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Let Every Voice Be Heard

Signs of a spreading voting revolution are sprouting up around the country in the most unlikely places—especially in George W. Bush's old stomping grounds, the state of Texas.

In May 2000, in response to a voting-rights lawsuit, Amarillo, Texas, switched to the voting system known as cumulative voting for its school board elections. Under the old system, no blacks or Latinos had been elected to Amarillo's seven-member school board in more than two decades, although Latinos and African-Americans make up more than 20 percent of the city's population.

Cumulative voting had an immediate impact: both a black and a Latino candidate won seats. Minority voters all over the city suddenly had representation, and voter turnout increased more than three times.

Under the traditional “winner-take-all” system, minority voices might never prevail—because they are by definition in the minority. Under cumulative voting, voters cast as many votes as there are contested seats. But unlike in winner-take-all systems, voters are not limited to giving only one vote per candidate. Instead, they can give multiple votes to one or more candidates. This allows a minority voter to express a strong preference for a candidate.

More than 100 jurisdictions in the US have adopted such alternative voting systems to resolve voting rights lawsuits. Cumulative voting and limited voting have been used in Alabama, Illinois, New Mexico and South Dakota. More than 50 localities have adopted cumulative voting in Texas alone.

Cumulative voting is just one method for allowing voters to make their voices heard. In March 2002, San Francisco voters supported instant runoff voting (IRV) for citywide elections by an impressive 55 to 45 percent margin, while citizens at over 50 town meetings across Vermont overwhelmingly voted to urge state lawmakers to adopt instant runoff voting for statewide elections.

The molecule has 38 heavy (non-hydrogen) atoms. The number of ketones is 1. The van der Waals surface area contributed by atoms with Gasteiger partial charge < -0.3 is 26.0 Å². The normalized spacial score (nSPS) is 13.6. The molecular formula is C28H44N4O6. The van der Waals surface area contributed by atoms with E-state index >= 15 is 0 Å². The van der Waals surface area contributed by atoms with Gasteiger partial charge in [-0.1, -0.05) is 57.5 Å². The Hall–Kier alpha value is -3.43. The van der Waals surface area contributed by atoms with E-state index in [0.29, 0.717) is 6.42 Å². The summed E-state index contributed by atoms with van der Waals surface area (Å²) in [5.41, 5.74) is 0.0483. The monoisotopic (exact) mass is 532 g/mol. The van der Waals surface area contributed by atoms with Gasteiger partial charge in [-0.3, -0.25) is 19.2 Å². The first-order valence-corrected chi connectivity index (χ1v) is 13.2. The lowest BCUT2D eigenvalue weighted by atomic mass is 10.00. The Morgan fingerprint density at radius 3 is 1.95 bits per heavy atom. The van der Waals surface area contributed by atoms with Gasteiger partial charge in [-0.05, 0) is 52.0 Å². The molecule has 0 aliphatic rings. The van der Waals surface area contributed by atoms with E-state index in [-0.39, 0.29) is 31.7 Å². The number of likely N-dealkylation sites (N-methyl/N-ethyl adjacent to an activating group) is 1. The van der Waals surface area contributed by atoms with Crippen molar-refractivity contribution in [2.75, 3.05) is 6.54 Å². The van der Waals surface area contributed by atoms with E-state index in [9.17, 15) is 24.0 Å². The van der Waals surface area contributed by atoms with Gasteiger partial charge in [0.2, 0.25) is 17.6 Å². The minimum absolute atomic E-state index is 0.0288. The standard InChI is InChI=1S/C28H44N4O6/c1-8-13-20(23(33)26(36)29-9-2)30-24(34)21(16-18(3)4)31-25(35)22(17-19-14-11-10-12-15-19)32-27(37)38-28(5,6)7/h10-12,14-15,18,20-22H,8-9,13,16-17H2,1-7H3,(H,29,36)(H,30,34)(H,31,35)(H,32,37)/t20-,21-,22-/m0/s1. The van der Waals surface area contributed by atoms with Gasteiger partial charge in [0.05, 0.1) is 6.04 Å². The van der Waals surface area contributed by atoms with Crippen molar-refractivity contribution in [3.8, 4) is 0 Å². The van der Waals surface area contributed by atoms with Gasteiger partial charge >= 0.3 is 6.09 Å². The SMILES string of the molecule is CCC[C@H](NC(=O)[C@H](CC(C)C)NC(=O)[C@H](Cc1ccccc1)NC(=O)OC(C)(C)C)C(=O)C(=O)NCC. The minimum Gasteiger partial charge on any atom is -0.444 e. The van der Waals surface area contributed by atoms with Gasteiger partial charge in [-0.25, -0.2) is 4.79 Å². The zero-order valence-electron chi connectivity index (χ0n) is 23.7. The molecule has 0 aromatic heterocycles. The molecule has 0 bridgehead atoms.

The instant runoff allows voters to select their runoff candidates at the same time as their top choice. Voters indicate their choices by ranking them on their ballots, 1, 2, 3, and so on. If no candidate wins a majority of first-choice votes, the votes for the candidates with the fewest votes automatically go to those voters’ second choice candidates—an instant runoff. With IRV, candidates have incentive to court other candidates’ supporters, asking for their second or third rankings. Successful candidates are usually those who build coalitions and emphasize issues, not those who rely on negative campaigning. With IRV there are no spoiler candidates or wasted votes.

Studies have demonstrated that these alternative voting systems boost turnout and increase minority and female representation


To learn more about alternative voting procedures, visit the website of the Center for Voting and Democracy, www.fairvote.org.

Steven Hill is the author of Fixing Elections: The Failure of America’s Winner Take All Politics (Routledge, www.FixingElections.com) and western regional director of the Center for Voting and Democracy. He was campaign manager for San Francisco’s instant run-off initiative

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